How to Work with Dialog in CSS3

By John Paul Mueller

Both HTML5 and JavaScript make it possible to display dialog boxes in CSS3. For example, you can see a combination of an HTML5/CSS3 dialog box that doesn’t require the use of JavaScript at Code Project.

Adding JavaScript means you have instant access to the alert(), confirm(), and prompt() functions for limited direct dialog box display. You also have all of the functionality that JavaScript can provide to create truly amazing custom dialog boxes.

The problem with all of these approaches is that you may need to write a considerable amount of code to obtain the desired result. On the other hand, using jQuery UI makes it possible to create these dialog box types without much coding at all:

  • Basic

  • Animated

  • Modal

  • Modal with confirmation

  • Modal form

  • Modal message

Additionally, even a basic jQuery UI dialog box provides better functionality than the JavaScript alert() function. You can move the dialog box around, resize it, and close it by using the X in the upper-right corner. The text can also be decorated in various ways because it uses standard HTML input.

The following example begins by creating an internal style to use to decorate the text. (You can find complete code for this example in the Chapter 06Widgets folder of the downloadable code as DialogBox.HTML.)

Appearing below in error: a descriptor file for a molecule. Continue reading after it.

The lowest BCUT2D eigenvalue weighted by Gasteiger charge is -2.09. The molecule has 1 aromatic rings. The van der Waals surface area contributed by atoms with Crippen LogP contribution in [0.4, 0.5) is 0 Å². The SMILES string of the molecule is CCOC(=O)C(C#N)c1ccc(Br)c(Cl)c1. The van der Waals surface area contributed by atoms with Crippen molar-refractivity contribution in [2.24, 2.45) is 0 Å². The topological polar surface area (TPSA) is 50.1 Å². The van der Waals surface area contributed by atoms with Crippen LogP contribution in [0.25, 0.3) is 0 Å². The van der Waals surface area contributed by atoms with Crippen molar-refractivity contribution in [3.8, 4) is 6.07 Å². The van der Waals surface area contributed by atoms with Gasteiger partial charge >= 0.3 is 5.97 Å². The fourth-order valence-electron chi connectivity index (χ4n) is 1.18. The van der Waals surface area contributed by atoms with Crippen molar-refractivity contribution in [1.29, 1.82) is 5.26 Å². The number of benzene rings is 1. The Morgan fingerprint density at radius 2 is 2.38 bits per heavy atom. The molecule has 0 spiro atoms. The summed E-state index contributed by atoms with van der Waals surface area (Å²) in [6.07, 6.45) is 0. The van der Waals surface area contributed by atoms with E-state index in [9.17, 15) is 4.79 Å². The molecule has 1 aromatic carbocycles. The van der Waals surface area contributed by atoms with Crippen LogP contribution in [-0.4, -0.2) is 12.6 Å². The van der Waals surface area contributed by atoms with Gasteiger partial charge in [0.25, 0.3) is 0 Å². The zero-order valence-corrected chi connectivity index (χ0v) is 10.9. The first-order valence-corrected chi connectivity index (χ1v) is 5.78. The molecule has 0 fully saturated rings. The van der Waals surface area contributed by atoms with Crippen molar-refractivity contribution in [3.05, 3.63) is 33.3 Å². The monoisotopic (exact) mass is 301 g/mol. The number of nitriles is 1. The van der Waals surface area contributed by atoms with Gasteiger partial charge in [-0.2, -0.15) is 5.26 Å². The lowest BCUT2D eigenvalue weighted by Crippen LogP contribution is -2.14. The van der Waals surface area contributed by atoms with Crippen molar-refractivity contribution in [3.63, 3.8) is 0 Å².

<style type="text/css">
 font-family: Arial, Helvetica, sans-serif;
 color: SaddleBrown;
 background-color: Bisque;
 color: Maroon;
 font-style: italic;
 font-size: larger;

This code provides a few simple changes to the text — just enough so you can see the custom CSS at work. The following code creates the dialog box on screen automatically when you load the page.

<h1>Creating a Simple Dialog Box</h1>
<div id="DialogContent"
 title="Simple Dialog Example"
 <p class="Normal">
 This is some
 <span class="Emphasize">interesting</span>
 text for the dialog box!
<script type="text/javascript">

The dialog box requires two elements — a container, such as a <div>, to hold the caption in the title attribute and a textual element, such as a <p>, to hold the content. Notice that the paragraph text includes a <span> in this case to provide emphasis to the word interesting. You can format the content in any way desired without modifying the call to jQuery UI at all.

The script uses an id selector to access the <div>. It then makes a simple call to dialog() to display the dialog box on screen. Notice that it provides a pleasing appearance and it contains formatted content, unlike the alert() function, which provides an austere, square dialog box that lacks any formatting.